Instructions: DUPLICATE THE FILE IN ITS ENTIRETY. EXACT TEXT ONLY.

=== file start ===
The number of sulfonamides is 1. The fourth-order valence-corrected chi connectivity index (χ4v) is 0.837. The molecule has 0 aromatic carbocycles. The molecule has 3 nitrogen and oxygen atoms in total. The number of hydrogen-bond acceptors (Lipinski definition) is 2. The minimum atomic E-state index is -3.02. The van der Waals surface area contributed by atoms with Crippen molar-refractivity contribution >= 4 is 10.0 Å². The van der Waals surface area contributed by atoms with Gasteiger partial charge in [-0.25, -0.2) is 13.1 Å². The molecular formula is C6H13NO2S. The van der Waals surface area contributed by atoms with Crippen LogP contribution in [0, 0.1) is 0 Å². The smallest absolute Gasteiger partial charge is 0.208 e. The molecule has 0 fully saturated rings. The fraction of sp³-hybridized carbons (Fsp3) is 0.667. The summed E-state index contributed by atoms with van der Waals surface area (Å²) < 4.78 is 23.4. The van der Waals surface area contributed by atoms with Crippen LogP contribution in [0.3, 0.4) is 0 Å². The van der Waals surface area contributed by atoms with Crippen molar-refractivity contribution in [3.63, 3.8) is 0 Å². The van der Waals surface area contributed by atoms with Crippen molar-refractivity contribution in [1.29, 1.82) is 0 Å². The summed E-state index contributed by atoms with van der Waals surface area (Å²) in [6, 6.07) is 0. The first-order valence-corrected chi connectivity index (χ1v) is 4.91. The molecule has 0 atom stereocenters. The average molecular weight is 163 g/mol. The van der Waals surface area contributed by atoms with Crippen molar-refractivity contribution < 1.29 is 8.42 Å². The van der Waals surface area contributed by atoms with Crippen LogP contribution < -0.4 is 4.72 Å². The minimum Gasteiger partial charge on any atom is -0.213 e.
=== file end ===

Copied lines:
The number of sulfonamides is 1. The fourth-order valence-corrected chi connectivity index (χ4v) is 0.837. The molecule has 0 aromatic carbocycles. The molecule has 3 nitrogen and oxygen atoms in total. The number of hydrogen-bond acceptors (Lipinski definition) is 2. The minimum atomic E-state index is -3.02. The van der Waals surface area contributed by atoms with Crippen molar-refractivity contribution >= 4 is 10.0 Å². The van der Waals surface area contributed by atoms with Gasteiger partial charge in [-0.25, -0.2) is 13.1 Å². The molecular formula is C6H13NO2S. The van der Waals surface area contributed by atoms with Crippen LogP contribution in [0, 0.1) is 0 Å². The smallest absolute Gasteiger partial charge is 0.208 e. The molecule has 0 fully saturated rings. The fraction of sp³-hybridized carbons (Fsp3) is 0.667. The summed E-state index contributed by atoms with van der Waals surface area (Å²) < 4.78 is 23.4. The van der Waals surface area contributed by atoms with Crippen LogP contribution in [0.3, 0.4) is 0 Å². The van der Waals surface area contributed by atoms with Crippen molar-refractivity contribution in [3.63, 3.8) is 0 Å². The van der Waals surface area contributed by atoms with Crippen molar-refractivity contribution in [1.29, 1.82) is 0 Å². The summed E-state index contributed by atoms with van der Waals surface area (Å²) in [6, 6.07) is 0. The first-order valence-corrected chi connectivity index (χ1v) is 4.91. The molecule has 0 atom stereocenters. The average molecular weight is 163 g/mol. The van der Waals surface area contributed by atoms with Crippen molar-refractivity contribution < 1.29 is 8.42 Å². The van der Waals surface area contributed by atoms with Crippen LogP contribution < -0.4 is 4.72 Å². The minimum Gasteiger partial charge on any atom is -0.213 e.